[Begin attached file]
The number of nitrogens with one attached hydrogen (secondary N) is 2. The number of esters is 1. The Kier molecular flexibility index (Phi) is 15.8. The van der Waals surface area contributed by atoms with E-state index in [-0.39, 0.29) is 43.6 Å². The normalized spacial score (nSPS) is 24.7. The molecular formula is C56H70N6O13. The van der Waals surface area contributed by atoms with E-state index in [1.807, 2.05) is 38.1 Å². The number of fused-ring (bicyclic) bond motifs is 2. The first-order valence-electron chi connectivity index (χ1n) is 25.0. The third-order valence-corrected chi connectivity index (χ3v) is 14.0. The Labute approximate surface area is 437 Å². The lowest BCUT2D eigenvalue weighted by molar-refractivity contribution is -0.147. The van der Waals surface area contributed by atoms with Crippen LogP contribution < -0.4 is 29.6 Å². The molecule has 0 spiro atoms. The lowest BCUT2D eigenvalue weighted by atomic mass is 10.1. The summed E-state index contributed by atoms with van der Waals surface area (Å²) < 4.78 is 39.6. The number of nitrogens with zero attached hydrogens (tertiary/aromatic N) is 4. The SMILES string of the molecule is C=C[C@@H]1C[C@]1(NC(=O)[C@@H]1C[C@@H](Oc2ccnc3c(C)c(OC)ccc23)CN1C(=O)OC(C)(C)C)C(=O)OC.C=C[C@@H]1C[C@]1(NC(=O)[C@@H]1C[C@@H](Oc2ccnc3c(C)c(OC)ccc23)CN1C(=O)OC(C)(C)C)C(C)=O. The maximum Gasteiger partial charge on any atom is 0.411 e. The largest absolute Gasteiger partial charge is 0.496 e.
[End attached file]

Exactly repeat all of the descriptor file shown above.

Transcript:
The number of nitrogens with one attached hydrogen (secondary N) is 2. The number of esters is 1. The Kier molecular flexibility index (Phi) is 15.8. The van der Waals surface area contributed by atoms with E-state index in [-0.39, 0.29) is 43.6 Å². The normalized spacial score (nSPS) is 24.7. The molecular formula is C56H70N6O13. The van der Waals surface area contributed by atoms with E-state index in [1.807, 2.05) is 38.1 Å². The number of fused-ring (bicyclic) bond motifs is 2. The first-order valence-electron chi connectivity index (χ1n) is 25.0. The third-order valence-corrected chi connectivity index (χ3v) is 14.0. The Labute approximate surface area is 437 Å². The lowest BCUT2D eigenvalue weighted by molar-refractivity contribution is -0.147. The van der Waals surface area contributed by atoms with Crippen LogP contribution < -0.4 is 29.6 Å². The molecule has 0 spiro atoms. The lowest BCUT2D eigenvalue weighted by atomic mass is 10.1. The summed E-state index contributed by atoms with van der Waals surface area (Å²) < 4.78 is 39.6. The number of nitrogens with zero attached hydrogens (tertiary/aromatic N) is 4. The SMILES string of the molecule is C=C[C@@H]1C[C@]1(NC(=O)[C@@H]1C[C@@H](Oc2ccnc3c(C)c(OC)ccc23)CN1C(=O)OC(C)(C)C)C(=O)OC.C=C[C@@H]1C[C@]1(NC(=O)[C@@H]1C[C@@H](Oc2ccnc3c(C)c(OC)ccc23)CN1C(=O)OC(C)(C)C)C(C)=O. The maximum Gasteiger partial charge on any atom is 0.411 e. The largest absolute Gasteiger partial charge is 0.496 e.